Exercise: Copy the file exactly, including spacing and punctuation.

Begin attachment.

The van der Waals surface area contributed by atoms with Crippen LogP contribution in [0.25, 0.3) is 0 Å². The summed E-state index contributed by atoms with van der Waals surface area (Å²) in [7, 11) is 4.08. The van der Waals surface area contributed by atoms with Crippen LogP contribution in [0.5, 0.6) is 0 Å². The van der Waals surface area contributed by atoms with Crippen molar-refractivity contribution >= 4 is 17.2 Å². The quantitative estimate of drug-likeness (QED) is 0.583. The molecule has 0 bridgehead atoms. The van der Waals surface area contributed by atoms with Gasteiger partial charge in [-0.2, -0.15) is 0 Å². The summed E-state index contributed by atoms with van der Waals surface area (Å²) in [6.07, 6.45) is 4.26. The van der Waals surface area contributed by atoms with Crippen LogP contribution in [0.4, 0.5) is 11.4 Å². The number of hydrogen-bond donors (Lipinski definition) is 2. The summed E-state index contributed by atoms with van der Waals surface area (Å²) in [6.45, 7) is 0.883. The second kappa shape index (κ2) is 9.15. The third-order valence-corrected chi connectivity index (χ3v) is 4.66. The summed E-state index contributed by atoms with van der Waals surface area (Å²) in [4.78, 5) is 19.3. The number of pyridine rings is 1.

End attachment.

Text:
The van der Waals surface area contributed by atoms with Crippen LogP contribution in [0.25, 0.3) is 0 Å². The summed E-state index contributed by atoms with van der Waals surface area (Å²) in [7, 11) is 4.08. The van der Waals surface area contributed by atoms with Crippen LogP contribution in [0.5, 0.6) is 0 Å². The van der Waals surface area contributed by atoms with Crippen molar-refractivity contribution >= 4 is 17.2 Å². The quantitative estimate of drug-likeness (QED) is 0.583. The molecule has 0 bridgehead atoms. The van der Waals surface area contributed by atoms with Gasteiger partial charge in [-0.2, -0.15) is 0 Å². The summed E-state index contributed by atoms with van der Waals surface area (Å²) in [6.07, 6.45) is 4.26. The van der Waals surface area contributed by atoms with Crippen LogP contribution in [0.4, 0.5) is 11.4 Å². The number of hydrogen-bond donors (Lipinski definition) is 2. The summed E-state index contributed by atoms with van der Waals surface area (Å²) in [6.45, 7) is 0.883. The second kappa shape index (κ2) is 9.15. The third-order valence-corrected chi connectivity index (χ3v) is 4.66. The summed E-state index contributed by atoms with van der Waals surface area (Å²) in [4.78, 5) is 19.3. The number of pyridine rings is 1.